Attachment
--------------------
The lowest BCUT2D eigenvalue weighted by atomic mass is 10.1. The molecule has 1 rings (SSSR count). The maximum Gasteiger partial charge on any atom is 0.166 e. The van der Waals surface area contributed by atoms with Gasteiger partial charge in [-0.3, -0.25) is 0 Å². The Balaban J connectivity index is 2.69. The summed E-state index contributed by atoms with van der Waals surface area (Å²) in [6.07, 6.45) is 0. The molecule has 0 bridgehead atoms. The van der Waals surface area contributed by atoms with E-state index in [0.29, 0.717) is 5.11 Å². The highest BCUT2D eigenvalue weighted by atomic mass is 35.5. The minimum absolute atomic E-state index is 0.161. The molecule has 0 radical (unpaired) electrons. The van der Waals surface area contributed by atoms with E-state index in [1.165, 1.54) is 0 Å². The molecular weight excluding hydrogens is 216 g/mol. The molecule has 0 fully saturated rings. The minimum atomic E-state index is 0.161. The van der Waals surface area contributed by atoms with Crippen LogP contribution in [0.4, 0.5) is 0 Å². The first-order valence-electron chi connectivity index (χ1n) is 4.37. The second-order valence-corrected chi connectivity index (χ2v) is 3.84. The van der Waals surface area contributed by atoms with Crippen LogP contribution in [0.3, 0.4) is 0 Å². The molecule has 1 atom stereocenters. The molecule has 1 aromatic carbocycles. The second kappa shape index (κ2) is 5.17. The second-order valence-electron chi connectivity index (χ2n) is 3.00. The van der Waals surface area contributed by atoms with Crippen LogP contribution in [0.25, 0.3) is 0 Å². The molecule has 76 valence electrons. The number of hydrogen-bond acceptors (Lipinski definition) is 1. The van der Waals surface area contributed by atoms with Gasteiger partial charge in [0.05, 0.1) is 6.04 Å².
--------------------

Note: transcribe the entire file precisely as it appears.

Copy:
The lowest BCUT2D eigenvalue weighted by atomic mass is 10.1. The molecule has 1 rings (SSSR count). The maximum Gasteiger partial charge on any atom is 0.166 e. The van der Waals surface area contributed by atoms with Gasteiger partial charge in [-0.3, -0.25) is 0 Å². The Balaban J connectivity index is 2.69. The summed E-state index contributed by atoms with van der Waals surface area (Å²) in [6.07, 6.45) is 0. The molecule has 0 bridgehead atoms. The van der Waals surface area contributed by atoms with E-state index in [0.29, 0.717) is 5.11 Å². The highest BCUT2D eigenvalue weighted by atomic mass is 35.5. The minimum absolute atomic E-state index is 0.161. The molecule has 0 radical (unpaired) electrons. The van der Waals surface area contributed by atoms with E-state index in [1.165, 1.54) is 0 Å². The molecular weight excluding hydrogens is 216 g/mol. The molecule has 0 fully saturated rings. The minimum atomic E-state index is 0.161. The van der Waals surface area contributed by atoms with Crippen LogP contribution in [0.4, 0.5) is 0 Å². The first-order valence-electron chi connectivity index (χ1n) is 4.37. The second-order valence-corrected chi connectivity index (χ2v) is 3.84. The van der Waals surface area contributed by atoms with Crippen LogP contribution in [0.3, 0.4) is 0 Å². The molecule has 1 atom stereocenters. The molecule has 1 aromatic carbocycles. The second kappa shape index (κ2) is 5.17. The second-order valence-electron chi connectivity index (χ2n) is 3.00. The van der Waals surface area contributed by atoms with Crippen LogP contribution in [0.25, 0.3) is 0 Å². The molecule has 76 valence electrons. The number of hydrogen-bond acceptors (Lipinski definition) is 1. The van der Waals surface area contributed by atoms with Gasteiger partial charge in [0.05, 0.1) is 6.04 Å².